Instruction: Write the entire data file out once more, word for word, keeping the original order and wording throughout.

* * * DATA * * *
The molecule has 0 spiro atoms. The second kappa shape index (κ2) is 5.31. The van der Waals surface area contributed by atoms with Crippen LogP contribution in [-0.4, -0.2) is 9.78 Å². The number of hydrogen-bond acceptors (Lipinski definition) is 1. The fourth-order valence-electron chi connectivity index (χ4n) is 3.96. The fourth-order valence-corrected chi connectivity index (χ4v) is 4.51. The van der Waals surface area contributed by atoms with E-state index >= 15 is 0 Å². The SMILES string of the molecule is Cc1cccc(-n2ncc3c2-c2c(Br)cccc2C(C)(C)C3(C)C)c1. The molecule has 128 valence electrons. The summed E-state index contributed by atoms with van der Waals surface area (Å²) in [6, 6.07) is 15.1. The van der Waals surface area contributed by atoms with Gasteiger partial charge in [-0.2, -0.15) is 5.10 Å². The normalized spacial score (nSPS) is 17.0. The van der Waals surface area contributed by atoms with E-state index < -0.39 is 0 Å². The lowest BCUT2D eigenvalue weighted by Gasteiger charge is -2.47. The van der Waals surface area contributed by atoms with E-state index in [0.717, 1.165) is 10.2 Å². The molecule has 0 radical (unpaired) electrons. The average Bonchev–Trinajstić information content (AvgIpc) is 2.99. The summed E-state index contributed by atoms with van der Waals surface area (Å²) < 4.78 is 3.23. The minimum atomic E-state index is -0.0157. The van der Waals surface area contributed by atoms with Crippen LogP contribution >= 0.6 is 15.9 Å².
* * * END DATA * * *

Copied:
The molecule has 0 spiro atoms. The second kappa shape index (κ2) is 5.31. The van der Waals surface area contributed by atoms with Crippen LogP contribution in [-0.4, -0.2) is 9.78 Å². The number of hydrogen-bond acceptors (Lipinski definition) is 1. The fourth-order valence-electron chi connectivity index (χ4n) is 3.96. The fourth-order valence-corrected chi connectivity index (χ4v) is 4.51. The van der Waals surface area contributed by atoms with E-state index >= 15 is 0 Å². The SMILES string of the molecule is Cc1cccc(-n2ncc3c2-c2c(Br)cccc2C(C)(C)C3(C)C)c1. The molecule has 128 valence electrons. The summed E-state index contributed by atoms with van der Waals surface area (Å²) in [6, 6.07) is 15.1. The van der Waals surface area contributed by atoms with Gasteiger partial charge in [-0.2, -0.15) is 5.10 Å². The normalized spacial score (nSPS) is 17.0. The van der Waals surface area contributed by atoms with E-state index < -0.39 is 0 Å². The lowest BCUT2D eigenvalue weighted by Gasteiger charge is -2.47. The van der Waals surface area contributed by atoms with E-state index in [0.717, 1.165) is 10.2 Å². The molecule has 0 radical (unpaired) electrons. The average Bonchev–Trinajstić information content (AvgIpc) is 2.99. The summed E-state index contributed by atoms with van der Waals surface area (Å²) < 4.78 is 3.23. The minimum atomic E-state index is -0.0157. The van der Waals surface area contributed by atoms with Crippen LogP contribution >= 0.6 is 15.9 Å².